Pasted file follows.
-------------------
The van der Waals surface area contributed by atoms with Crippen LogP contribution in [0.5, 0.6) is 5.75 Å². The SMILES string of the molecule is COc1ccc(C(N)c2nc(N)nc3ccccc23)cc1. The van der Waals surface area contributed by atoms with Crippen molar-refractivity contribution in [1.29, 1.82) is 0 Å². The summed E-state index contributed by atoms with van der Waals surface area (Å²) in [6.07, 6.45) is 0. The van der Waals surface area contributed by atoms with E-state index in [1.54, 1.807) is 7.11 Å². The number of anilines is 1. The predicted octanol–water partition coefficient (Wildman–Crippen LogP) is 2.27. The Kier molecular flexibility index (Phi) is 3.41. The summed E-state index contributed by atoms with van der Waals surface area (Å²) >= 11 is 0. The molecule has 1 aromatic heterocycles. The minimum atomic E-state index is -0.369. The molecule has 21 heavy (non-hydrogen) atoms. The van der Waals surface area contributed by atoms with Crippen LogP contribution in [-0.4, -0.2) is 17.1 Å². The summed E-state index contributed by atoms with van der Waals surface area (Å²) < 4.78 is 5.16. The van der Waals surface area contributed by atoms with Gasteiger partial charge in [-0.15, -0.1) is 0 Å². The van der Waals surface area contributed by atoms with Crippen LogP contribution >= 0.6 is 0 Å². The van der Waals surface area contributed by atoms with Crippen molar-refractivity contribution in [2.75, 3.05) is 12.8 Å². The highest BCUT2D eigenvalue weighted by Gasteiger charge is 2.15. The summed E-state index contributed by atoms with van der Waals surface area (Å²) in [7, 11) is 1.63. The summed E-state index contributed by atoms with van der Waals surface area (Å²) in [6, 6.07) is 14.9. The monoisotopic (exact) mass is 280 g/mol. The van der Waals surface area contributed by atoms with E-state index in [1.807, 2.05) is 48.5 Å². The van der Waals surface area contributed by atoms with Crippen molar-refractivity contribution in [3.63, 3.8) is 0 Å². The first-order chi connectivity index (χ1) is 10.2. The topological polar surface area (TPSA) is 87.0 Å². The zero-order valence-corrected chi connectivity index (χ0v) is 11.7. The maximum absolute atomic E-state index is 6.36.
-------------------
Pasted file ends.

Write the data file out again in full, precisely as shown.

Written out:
The van der Waals surface area contributed by atoms with Crippen LogP contribution in [0.5, 0.6) is 5.75 Å². The SMILES string of the molecule is COc1ccc(C(N)c2nc(N)nc3ccccc23)cc1. The van der Waals surface area contributed by atoms with Crippen molar-refractivity contribution in [1.29, 1.82) is 0 Å². The summed E-state index contributed by atoms with van der Waals surface area (Å²) in [6.07, 6.45) is 0. The van der Waals surface area contributed by atoms with E-state index in [1.54, 1.807) is 7.11 Å². The number of anilines is 1. The predicted octanol–water partition coefficient (Wildman–Crippen LogP) is 2.27. The Kier molecular flexibility index (Phi) is 3.41. The summed E-state index contributed by atoms with van der Waals surface area (Å²) >= 11 is 0. The molecule has 1 aromatic heterocycles. The minimum atomic E-state index is -0.369. The molecule has 21 heavy (non-hydrogen) atoms. The van der Waals surface area contributed by atoms with Crippen LogP contribution in [-0.4, -0.2) is 17.1 Å². The summed E-state index contributed by atoms with van der Waals surface area (Å²) < 4.78 is 5.16. The van der Waals surface area contributed by atoms with Gasteiger partial charge in [-0.15, -0.1) is 0 Å². The van der Waals surface area contributed by atoms with Crippen LogP contribution >= 0.6 is 0 Å². The van der Waals surface area contributed by atoms with Crippen molar-refractivity contribution in [2.75, 3.05) is 12.8 Å². The highest BCUT2D eigenvalue weighted by Gasteiger charge is 2.15. The summed E-state index contributed by atoms with van der Waals surface area (Å²) in [7, 11) is 1.63. The summed E-state index contributed by atoms with van der Waals surface area (Å²) in [6, 6.07) is 14.9. The monoisotopic (exact) mass is 280 g/mol. The van der Waals surface area contributed by atoms with E-state index in [1.807, 2.05) is 48.5 Å². The van der Waals surface area contributed by atoms with Crippen molar-refractivity contribution in [3.63, 3.8) is 0 Å². The first-order chi connectivity index (χ1) is 10.2. The topological polar surface area (TPSA) is 87.0 Å². The zero-order valence-corrected chi connectivity index (χ0v) is 11.7. The maximum absolute atomic E-state index is 6.36.